A New Brand of Partnership in the Era of Business-Led IT

Anthony J. Meyer, Vice President, Enterprise Architect at OneAmerica
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Anthony J. Meyer, Vice President, Enterprise Architect at OneAmerica

The long-running goals of Enterprise Architecture (EA) functions are typically summarized as—connect silos and enable the enterprise vision. But in their quest to align investment with strategy, EA teams sometimes have alienated business managers who lead their own IT efforts. Now more than ever, business-led efforts are driving growth in IT capital expenditures. With the paradigm shift and increased responsibility to plan technology efforts, business leaders may uncover hidden resources by taking a second look at the value their EA function can provide. At the same time, EA teams will need to adapt to the new reality of business-led IT by moving away from governance-centered thinking and towards proactive and collaborative planning. 

"EA professionals regularly spend time building roadmaps, working on solution designs and developing architecture reviews"

For years, the EA function has worked hard to bridge the gap between organizational strategy and technology investment. Many EA teams started out with the goal of cleaning up technical debt and reducing unnecessary system diversity. Since then, their goals have expanded to focus on driving value through capability based planning, although most EA teams have maintained a bias towards shared capabilities and common solutions. To this end, EA professionals regularly spend time building roadmaps, working on solution designs and developing architecture reviews. This approach to EA has been a boon to leaders with cross-organizational responsibilities and large efforts. For these leaders, EA has been instrumental in standing up flagship solutions, filling critical scope gaps, and saving money by leveraging common platforms.

But for leaders who sponsored efforts outside of the normal IT processes (or efforts with little-to-no IT budgets), their experience with EA has been noticeably different. For them, even the best-intentioned EA involvement may have looked like unnecessary bureaucracy. EA involvement would often initiate requests for more planning or to consider an ‘enterprise approach.’ Requests that were neutral on their face would succumb due to staff shortages and a lack of funding. Engaging EA was often a gamble as to whether a small project would be accelerated or slowed.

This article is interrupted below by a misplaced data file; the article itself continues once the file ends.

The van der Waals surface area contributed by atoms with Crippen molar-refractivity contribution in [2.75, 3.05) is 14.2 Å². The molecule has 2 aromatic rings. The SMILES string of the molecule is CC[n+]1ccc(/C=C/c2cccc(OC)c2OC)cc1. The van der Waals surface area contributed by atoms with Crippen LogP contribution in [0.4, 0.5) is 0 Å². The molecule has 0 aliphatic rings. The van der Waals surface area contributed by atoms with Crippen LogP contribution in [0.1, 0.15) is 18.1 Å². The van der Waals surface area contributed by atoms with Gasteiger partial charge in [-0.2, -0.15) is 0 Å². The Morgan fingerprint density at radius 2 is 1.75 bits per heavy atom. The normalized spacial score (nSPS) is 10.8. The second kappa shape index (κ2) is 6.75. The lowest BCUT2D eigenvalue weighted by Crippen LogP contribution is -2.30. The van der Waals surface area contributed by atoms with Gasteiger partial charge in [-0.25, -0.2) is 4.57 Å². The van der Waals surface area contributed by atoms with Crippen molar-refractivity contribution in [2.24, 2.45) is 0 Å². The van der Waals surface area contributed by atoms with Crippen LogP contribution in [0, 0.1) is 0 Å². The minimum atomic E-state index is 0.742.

If EA teams were responsible for slowing things down, it was unlikely the result of malicious intent. Rather, EA teams often saw business-led efforts as initiatives that would not integrate well with other enterprise systems and processes. These efforts seemed to run counter to longer-term technology strategies. They may have added to the complexity of the organization’s already complicated technical stack, and they could often create data integrity or security challenges. More detailed analysis and planning might have helped refine these efforts, but the projects usually didn’t command the priority necessary to justify additional resources. 

Facing perpetual challenges with resources and priority, a common response has been to ask for separate project budgets and resources. A 2015 CEB survey indicates that business-led IT is, in large part, responsible for IT CapEx budget growth. And these days, it is not uncommon for business teams to hire leaders with strong technology backgrounds. Yet even for the brightest business and technology minds, determining the most efficient way to invest technology dollars is a challenge. The pressure to build secure, integrated, and sustainable solutions is intense and promises only to increase. No one wants to be the sponsor of an effort that radically increases operating costs, exposes sensitive data, or doesn’t deliver the promised benefits.